"A prejudiced shareholder may apply under Section 174(2) to the Court to appoint a receiver of the company or to put the company into liquidation to enable independent practitioners to take control. These applications will only succeed if the Court is satisfied that it is just and equitable to make such an order."
The Act provides that a company, a director, shareholder or an entitled person may apply to the court for orders requiring a director of the company, or the company itself to take any action that is required to be taken by the constitution of the company or the Act.
As well as the power to apply for an injunction, shareholders are entitled to apply to the court for orders requiring a director of the company, or the company itself to take any action that is required to be taken by the constitution of the company or the Act.
Shareholders are also entitled to bring an action against the directors of their company for a breach of the duty of care owed to them. These duties owed to shareholders include an obligation to supervise the company share register and to disclose their financial interests and share dealings.
Duties which directors owe to the company and not to shareholders include acting in good faith, exercising a director’s powers for a proper purpose, not trading recklessly, not incurring certain obligations, exercising a proper duty of care and using company information in accordance with the Act.
An order cannot be made in relation to past conduct. This provision is intended to provide a minority shareholder with an opportunity to bring the proposed actions of the Board under the scrutiny of the court as well as providing shareholders with an opportunity to ensure the company is being run in line with its constitution. Under the 1993 Act, a company’s directors are directly accountable to the company’s shareholders.
It is important for minority shareholders to remember the Court is conducting a delicate balancing act. Misconduct on the part of a minority shareholder may result in prejudicial conduct by a majority shareholder not being ruled unfair. Moreover even though there is no strict time limit for a minority shareholder to bring its claim, a delay in proceeding, particularly when combined with accepting benefits from the company in full knowledge of the facts, carries with it the risk of the court deciding the minority cannot really have been prejudiced or has accepted the unfairness.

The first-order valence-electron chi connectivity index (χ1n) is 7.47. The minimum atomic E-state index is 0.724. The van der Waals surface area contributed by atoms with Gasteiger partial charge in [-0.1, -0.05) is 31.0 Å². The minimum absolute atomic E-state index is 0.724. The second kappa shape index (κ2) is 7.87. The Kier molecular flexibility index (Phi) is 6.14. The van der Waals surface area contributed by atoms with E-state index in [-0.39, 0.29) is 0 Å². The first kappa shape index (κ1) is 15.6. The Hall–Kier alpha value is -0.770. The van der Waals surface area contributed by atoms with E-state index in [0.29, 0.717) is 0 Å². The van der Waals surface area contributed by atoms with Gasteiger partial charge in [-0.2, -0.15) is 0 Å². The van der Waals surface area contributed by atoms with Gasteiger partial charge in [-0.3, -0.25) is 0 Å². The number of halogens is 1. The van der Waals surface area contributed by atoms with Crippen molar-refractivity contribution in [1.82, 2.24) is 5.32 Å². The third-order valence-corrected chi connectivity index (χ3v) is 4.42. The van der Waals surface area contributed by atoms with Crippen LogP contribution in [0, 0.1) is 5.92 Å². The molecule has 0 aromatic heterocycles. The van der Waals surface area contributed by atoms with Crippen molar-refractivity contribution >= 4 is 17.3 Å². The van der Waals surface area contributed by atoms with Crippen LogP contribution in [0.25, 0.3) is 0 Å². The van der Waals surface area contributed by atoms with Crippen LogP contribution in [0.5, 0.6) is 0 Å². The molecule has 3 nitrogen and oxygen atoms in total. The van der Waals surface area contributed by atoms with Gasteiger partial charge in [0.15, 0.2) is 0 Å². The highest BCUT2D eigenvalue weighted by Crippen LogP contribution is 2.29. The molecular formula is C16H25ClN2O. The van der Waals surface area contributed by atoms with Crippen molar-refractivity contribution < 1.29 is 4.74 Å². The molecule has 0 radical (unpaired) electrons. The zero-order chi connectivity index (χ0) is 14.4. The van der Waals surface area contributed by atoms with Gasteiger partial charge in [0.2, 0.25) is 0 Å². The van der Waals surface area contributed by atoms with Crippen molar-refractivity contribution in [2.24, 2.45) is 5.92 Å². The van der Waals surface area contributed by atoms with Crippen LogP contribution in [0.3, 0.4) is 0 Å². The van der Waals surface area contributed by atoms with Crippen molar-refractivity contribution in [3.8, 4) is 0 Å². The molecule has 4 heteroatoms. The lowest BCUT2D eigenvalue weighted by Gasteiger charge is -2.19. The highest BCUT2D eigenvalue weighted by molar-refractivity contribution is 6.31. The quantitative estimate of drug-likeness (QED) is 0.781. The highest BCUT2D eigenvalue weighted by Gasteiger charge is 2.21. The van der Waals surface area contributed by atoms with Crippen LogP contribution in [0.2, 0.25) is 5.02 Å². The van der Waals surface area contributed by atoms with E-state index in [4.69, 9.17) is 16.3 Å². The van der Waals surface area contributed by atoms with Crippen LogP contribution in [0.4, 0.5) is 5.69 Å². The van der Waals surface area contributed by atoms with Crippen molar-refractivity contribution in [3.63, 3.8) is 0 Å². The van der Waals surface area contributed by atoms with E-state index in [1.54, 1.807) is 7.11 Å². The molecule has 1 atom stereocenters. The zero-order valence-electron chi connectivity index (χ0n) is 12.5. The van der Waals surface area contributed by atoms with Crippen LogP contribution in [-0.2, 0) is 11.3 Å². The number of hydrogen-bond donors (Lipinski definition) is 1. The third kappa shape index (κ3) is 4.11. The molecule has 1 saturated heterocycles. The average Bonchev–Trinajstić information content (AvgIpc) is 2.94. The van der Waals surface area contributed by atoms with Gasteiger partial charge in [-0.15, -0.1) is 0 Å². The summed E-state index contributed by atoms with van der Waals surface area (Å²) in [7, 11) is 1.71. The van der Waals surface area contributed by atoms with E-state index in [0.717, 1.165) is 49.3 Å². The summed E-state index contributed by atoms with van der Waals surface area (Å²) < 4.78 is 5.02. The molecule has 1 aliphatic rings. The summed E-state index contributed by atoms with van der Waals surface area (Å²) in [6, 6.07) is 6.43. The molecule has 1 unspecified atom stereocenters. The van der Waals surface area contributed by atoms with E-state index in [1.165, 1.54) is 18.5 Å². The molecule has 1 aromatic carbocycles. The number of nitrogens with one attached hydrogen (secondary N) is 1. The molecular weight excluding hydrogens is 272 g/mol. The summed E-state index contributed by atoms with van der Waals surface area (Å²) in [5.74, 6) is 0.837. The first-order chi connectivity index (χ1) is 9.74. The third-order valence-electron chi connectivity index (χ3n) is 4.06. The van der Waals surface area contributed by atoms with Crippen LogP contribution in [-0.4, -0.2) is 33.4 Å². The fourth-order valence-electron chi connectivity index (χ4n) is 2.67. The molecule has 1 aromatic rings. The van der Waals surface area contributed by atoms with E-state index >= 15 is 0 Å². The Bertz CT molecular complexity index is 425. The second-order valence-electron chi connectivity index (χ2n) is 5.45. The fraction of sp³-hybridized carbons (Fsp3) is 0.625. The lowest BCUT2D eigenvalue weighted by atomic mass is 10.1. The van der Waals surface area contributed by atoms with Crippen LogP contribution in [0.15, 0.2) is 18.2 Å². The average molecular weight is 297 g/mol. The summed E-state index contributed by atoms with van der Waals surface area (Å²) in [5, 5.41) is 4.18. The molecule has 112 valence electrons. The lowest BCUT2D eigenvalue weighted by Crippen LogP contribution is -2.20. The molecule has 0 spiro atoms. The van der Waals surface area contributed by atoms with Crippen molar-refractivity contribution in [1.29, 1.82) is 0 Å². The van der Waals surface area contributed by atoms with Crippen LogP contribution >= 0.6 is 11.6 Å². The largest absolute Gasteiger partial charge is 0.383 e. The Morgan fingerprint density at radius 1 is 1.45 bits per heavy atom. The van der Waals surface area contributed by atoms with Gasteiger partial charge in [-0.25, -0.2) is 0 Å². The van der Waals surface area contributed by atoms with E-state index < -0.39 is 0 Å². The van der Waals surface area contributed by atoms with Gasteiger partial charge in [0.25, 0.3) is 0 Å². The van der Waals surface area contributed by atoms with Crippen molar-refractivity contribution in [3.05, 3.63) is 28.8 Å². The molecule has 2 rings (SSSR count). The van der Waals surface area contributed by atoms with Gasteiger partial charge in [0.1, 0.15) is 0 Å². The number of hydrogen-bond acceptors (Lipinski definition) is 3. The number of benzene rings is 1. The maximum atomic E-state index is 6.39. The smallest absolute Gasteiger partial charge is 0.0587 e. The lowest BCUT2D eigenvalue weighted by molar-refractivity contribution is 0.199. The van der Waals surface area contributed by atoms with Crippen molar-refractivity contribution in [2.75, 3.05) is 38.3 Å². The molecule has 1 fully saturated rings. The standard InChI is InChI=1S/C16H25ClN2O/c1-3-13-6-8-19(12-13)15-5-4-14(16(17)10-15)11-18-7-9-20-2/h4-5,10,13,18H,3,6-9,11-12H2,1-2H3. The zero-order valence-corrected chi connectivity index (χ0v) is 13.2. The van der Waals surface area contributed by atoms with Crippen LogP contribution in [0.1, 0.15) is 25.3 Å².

Let us help you make the right legal decision regarding appointing a receiver or liquidator, call to request a consultation now!
You need to wear a lot of hats to be in business. As a business owner you start out wearing many ‘hats’ as you take on all the work yourself.
When your business starts to grow, reaching the next stage will involve handing one of these hats to someone else. But which hat? What should you look for in a future business partner or shareholder, and how can you avoid managing disputes between shareholders?
What’s the end goal for your business? Is it to build lifestyle, or generate revenue before selling? Make sure you’re on the same page with your potential business partner for the end game before you start out.
Yin and yang, light and shade, Superman and Batman. Find a business partner with skills that supplement and compliment yours. Someone whose strengths and weaknesses are an opposing match to you.
Spend time learning the other’s style and way of working so you know how to motivate and support each other. Business can be stressful, so being able to count on your partner is vital.
Are they financially stable, or are they likely to add more risk? A credit or background check plus an upfront chat about finances is important to avoid surprises down the track.
Even after due diligence, shareholders and business partners can still come to loggerheads. Disagreements can be stressful, seriously harming staff morale and business earnings.
How can you go about managing disputes between shareholders so they don't damage your company? Here are our tips.
Party A issues notice to Party B requiring them to either buy all of A’s shares, or sell their shares at a specified price. B then has the option of buying or selling at the offered prices. Ultimately Party A doesn’t know if they will be bought out or not, unless one side is unable to buy the shares, so has no option but to sell.
Party A notifies Party B they want to buy their shares. If B decides to purchase A’s shares instead, both parties bid for the shares in an auction. This only works if both parties are matched financially.
If Party A can prove Party B’s non-performance under a shareholder agreement, they can acquire the ‘right’ to buy B’s shares.
Unless one party has acted unlawfully, breached their contract or director duties, you don’t have grounds to go to court to settle your dispute. Liquidation may be an option with both parties sharing the costs, but only in extreme cases.